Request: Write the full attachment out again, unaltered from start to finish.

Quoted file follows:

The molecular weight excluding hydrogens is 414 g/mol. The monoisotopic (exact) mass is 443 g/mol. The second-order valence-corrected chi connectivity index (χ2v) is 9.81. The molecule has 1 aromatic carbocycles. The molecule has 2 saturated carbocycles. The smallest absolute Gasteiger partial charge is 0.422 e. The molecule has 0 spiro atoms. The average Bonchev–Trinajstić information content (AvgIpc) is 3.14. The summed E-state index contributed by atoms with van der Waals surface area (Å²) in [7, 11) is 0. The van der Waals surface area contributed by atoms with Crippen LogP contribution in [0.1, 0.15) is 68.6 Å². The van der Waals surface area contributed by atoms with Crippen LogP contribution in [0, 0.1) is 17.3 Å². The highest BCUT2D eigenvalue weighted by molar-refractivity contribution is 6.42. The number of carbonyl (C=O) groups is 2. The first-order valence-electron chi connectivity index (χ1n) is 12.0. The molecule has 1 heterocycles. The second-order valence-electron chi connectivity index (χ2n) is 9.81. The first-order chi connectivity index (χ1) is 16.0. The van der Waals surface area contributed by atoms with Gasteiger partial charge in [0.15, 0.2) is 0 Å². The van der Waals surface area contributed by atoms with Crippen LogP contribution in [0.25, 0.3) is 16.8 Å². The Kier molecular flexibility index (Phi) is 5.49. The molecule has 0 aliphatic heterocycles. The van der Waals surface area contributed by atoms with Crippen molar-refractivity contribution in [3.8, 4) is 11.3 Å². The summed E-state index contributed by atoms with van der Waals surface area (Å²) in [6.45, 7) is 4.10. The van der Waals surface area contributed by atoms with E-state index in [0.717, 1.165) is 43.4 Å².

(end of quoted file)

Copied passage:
The molecular weight excluding hydrogens is 414 g/mol. The monoisotopic (exact) mass is 443 g/mol. The second-order valence-corrected chi connectivity index (χ2v) is 9.81. The molecule has 1 aromatic carbocycles. The molecule has 2 saturated carbocycles. The smallest absolute Gasteiger partial charge is 0.422 e. The molecule has 0 spiro atoms. The average Bonchev–Trinajstić information content (AvgIpc) is 3.14. The summed E-state index contributed by atoms with van der Waals surface area (Å²) in [7, 11) is 0. The van der Waals surface area contributed by atoms with Crippen LogP contribution in [0.1, 0.15) is 68.6 Å². The van der Waals surface area contributed by atoms with Crippen LogP contribution in [0, 0.1) is 17.3 Å². The highest BCUT2D eigenvalue weighted by molar-refractivity contribution is 6.42. The number of carbonyl (C=O) groups is 2. The first-order valence-electron chi connectivity index (χ1n) is 12.0. The molecule has 1 heterocycles. The second-order valence-electron chi connectivity index (χ2n) is 9.81. The first-order chi connectivity index (χ1) is 16.0. The van der Waals surface area contributed by atoms with Gasteiger partial charge in [0.15, 0.2) is 0 Å². The van der Waals surface area contributed by atoms with Crippen LogP contribution in [0.25, 0.3) is 16.8 Å². The Kier molecular flexibility index (Phi) is 5.49. The molecule has 0 aliphatic heterocycles. The van der Waals surface area contributed by atoms with Crippen molar-refractivity contribution in [3.8, 4) is 11.3 Å². The summed E-state index contributed by atoms with van der Waals surface area (Å²) in [6.45, 7) is 4.10. The van der Waals surface area contributed by atoms with E-state index in [0.717, 1.165) is 43.4 Å².